Thursday, July 21, 2011
CoTW 108 - Jersey Girl
I've been going to Cape May, NJ since 1986, the year I met my own Jersey Girl at UMass. Despite growing up on nearby Long Island, NY, I did not know much about "the Shore," as it is known south and west of the Tappan Zee and north of Delaware Bay. As a teenager, my mother used to make occasional trips down to Wildwood and that town still retains its honky tonk boardwalk feel. It is similar in reality to what people now unfortunately picture, thanks to the MTV sensation, "Jersey Shore." Most, almost all, of the Jersey Shore is nothing at like that depicted in that unfortunate cultural blip. Wildwood, however, is the kind of place that has an insurance fire at the Pier almost every winter and continuously struggles to reinvent itself, whether it be a preservation and celebration of its authentic 1950 Doo Wop culture and architecture, or trying to lure a minor league ball team. I, of course, will always fondly remember the transvestite shows at the (F)un Spot Cabaret, recalled in this past post.
The city is so close to charming Cape May that is a jarring study in contrasts. I came to this town for the first time 25 years ago and fell in love with it. Shhh, almost no one in New England knows about it. People around here think the Cape has the best beaches, or shockingly, Maine. Sure, Maine is beautiful to look at. And I love the Cape and spend a lot of time there, the outer Cape beaches are stunning. They are just different from the Jersey Shore. See, I like to actually go in the water and enjoy it for more than 10 minutes without freezing my balls off, which I can not do in most of New England. I also like long stretches of fine sand and real surf. And I like being able to walk along a promenade and going for an ice coffee and a felafel roll-up. Not many would expect me to be a beach person. I dig the beach. I need an umbrella to keep my precious alabaster skin from frying like bacon, but I love the beach, especially with kids and boogie boards.
I look forward to going every year, despite the truly horrific traffic down the Garden State Parkway which usually turns what should be a six-hour trip into a nine-hour stop-and-go vein-popper. My kids are educated in the finer intricacies of profanity as I pund the steering wheel. We used to take Laura's Pinto down. It was white. Red bucket seats. No AC. No reverse. Then we graduated to taking the Impala I inherited from my grandfather. I would not be able to do that without taking out a second mortgage right now. Same goes for the old Buffalo Tom Dodge Ram van, which was our next set of wheels and was almost the length of Rhode Island. Wait a minute, when exactly did I go from aspiring to be Keith Richards to becoming Dave Barry?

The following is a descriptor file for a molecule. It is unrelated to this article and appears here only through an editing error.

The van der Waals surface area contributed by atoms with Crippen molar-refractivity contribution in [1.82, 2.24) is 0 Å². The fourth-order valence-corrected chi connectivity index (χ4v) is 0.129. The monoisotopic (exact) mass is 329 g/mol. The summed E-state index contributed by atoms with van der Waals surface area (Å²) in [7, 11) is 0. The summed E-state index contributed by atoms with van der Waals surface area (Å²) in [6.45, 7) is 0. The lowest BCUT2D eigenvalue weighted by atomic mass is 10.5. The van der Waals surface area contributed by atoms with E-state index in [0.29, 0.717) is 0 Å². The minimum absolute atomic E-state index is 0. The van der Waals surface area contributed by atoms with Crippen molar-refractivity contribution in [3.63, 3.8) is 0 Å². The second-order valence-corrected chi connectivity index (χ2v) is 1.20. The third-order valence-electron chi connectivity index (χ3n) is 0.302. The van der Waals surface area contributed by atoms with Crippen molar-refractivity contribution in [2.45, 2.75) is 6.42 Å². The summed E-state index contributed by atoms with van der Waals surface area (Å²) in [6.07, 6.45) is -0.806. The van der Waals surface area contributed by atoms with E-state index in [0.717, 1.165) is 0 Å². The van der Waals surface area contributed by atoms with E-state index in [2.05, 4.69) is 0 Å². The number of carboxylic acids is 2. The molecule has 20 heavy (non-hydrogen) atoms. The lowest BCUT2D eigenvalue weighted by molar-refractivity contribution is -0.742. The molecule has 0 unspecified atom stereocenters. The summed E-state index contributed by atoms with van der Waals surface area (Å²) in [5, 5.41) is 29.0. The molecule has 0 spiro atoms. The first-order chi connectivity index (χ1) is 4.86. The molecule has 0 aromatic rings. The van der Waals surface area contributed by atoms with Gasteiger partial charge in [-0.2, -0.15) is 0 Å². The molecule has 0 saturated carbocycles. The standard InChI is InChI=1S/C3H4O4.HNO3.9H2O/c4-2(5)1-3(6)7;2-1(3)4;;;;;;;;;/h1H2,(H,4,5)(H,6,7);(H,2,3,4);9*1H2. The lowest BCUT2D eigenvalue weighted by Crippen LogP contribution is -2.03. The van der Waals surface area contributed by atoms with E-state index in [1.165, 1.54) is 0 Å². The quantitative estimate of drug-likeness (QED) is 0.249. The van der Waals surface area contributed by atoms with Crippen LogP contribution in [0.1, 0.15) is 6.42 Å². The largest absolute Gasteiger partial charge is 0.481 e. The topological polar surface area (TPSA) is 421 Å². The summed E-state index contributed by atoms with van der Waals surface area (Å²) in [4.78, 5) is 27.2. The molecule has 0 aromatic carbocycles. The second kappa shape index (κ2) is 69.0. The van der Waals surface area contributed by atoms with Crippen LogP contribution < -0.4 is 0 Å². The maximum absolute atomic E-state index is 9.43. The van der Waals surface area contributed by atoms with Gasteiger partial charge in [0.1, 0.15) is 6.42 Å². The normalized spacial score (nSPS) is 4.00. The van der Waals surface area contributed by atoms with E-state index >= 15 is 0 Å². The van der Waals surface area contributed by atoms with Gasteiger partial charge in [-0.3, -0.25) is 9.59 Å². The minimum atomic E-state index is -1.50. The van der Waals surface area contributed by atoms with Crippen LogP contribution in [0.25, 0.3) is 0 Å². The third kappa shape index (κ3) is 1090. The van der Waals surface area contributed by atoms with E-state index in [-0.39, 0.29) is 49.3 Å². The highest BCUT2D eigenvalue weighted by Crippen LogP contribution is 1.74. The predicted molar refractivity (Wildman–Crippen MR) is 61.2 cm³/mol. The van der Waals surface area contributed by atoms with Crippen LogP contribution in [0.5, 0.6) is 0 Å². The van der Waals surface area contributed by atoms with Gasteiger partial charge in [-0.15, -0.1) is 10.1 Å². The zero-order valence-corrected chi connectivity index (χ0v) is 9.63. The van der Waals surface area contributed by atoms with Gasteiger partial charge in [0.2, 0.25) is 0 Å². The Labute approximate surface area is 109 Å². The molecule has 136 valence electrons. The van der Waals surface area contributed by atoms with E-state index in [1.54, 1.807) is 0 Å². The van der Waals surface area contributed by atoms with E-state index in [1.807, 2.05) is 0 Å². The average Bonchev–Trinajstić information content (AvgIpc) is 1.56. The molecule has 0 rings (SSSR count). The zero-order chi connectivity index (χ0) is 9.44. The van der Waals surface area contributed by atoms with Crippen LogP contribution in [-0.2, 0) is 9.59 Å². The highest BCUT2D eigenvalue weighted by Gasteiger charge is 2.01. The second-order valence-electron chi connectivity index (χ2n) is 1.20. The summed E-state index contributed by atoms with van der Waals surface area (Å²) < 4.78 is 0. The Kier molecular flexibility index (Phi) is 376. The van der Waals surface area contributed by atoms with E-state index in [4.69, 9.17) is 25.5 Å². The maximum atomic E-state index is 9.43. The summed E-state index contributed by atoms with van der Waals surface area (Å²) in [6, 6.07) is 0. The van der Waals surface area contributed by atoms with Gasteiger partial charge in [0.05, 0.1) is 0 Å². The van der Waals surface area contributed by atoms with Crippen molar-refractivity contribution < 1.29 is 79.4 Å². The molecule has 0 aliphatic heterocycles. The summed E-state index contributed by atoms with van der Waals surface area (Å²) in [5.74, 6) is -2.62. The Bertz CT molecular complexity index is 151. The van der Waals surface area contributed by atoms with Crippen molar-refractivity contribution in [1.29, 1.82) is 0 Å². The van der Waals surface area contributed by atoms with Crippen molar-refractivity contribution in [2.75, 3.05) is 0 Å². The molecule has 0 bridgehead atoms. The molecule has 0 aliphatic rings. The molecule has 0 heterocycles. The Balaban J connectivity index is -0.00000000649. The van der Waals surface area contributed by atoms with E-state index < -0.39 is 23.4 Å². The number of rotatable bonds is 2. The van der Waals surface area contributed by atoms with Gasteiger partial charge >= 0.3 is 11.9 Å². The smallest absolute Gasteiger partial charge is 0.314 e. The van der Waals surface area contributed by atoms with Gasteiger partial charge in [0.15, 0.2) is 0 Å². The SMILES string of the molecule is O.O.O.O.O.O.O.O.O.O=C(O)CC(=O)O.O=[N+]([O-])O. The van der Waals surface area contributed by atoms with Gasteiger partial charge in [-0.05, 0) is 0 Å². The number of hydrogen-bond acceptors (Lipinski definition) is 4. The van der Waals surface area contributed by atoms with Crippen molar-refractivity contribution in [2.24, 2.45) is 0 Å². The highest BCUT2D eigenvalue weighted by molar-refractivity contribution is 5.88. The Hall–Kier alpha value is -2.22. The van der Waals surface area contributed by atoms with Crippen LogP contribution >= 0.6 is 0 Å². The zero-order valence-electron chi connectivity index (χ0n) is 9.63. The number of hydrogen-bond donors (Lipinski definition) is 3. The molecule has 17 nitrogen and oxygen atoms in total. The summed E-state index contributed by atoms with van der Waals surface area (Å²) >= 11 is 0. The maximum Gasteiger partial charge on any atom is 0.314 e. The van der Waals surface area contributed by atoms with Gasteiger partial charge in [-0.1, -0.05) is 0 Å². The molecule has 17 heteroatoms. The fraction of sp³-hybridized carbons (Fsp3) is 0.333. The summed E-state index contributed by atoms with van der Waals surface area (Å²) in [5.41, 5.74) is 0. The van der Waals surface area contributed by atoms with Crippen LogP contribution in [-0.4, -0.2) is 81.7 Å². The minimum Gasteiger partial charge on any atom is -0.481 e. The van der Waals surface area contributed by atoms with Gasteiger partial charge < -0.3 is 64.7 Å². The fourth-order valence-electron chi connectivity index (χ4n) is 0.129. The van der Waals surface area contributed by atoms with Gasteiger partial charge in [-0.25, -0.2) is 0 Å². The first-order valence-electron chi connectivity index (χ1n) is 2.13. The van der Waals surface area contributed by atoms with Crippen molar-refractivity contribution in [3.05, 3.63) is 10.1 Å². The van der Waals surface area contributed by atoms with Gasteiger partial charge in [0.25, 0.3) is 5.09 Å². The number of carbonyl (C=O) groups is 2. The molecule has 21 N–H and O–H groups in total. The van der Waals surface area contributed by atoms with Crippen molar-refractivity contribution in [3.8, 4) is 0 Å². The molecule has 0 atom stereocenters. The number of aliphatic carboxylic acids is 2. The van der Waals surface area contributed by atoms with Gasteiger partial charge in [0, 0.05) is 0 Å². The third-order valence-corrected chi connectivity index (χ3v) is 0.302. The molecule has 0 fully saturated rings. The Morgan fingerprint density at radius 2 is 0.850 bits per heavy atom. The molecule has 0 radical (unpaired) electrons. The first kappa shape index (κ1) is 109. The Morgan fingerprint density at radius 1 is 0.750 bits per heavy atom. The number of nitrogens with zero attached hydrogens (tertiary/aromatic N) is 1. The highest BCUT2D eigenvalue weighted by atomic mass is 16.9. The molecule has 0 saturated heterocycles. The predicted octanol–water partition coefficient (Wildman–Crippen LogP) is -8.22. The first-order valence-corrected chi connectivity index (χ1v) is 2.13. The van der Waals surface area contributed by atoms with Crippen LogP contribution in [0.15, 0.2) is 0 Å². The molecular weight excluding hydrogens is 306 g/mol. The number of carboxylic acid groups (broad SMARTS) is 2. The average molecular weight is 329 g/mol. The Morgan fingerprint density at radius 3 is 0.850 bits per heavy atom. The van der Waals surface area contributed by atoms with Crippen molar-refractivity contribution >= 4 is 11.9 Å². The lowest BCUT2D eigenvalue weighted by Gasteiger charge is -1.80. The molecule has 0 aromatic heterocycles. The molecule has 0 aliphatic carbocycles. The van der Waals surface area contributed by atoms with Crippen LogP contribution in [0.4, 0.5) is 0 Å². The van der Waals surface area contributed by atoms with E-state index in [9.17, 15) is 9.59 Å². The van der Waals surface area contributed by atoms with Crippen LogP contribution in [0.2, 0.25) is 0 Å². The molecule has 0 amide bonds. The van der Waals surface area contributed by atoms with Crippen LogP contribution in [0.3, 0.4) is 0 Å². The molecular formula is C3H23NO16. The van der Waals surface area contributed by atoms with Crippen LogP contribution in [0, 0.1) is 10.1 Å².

We used to stay at my mother in-law's little house. Then the kids came and we needed to get our own place. We have been renting the same house a block from the beach for three years. We shake off the traffic nightmare with a gin-and-tonic or two, and leave the car parked for more or less the rest of the trip. Everything is walking distance down old gaslit (or a reasonable facsimile thereof) treelined streets of Victorian, Shingle-Style, and Craftsman homes, people enjoying sips out on the front porches. There are world-class restaurants, great cycling routes, arcades for kids, and bars with live music. In fact, there remains a pretty decent jazz scene alive in Cape May. On my last night there, I have made a little tradition of going our for a nightcap on my own after everyone else has gone to bed (I am the only night owl in the family). Last year, I stumbled into the famous Mad Batter, where we usually have brunch a couple of times a trip, shuffled up to the bar for a G&T and ended up staying for a few more, as this singer named Lois Smith floored me with her vocals. Check out that link. She just sat at the bar with a wireless mic as the band played behind here. There were maybe five people at the rectangular bar. We chatted between songs. Lois is also a gospel singer.
Here is my "live at the dining room table" version of one of Tom Waits' most accessible songs. This is a real Brill Building/Bert Berns-like number from Heart Attack and Vine. You can read my essay on the song at Allmusic.com from back in the old days. It will always have special resonance for me and any other Joe married to a Jersey Girl.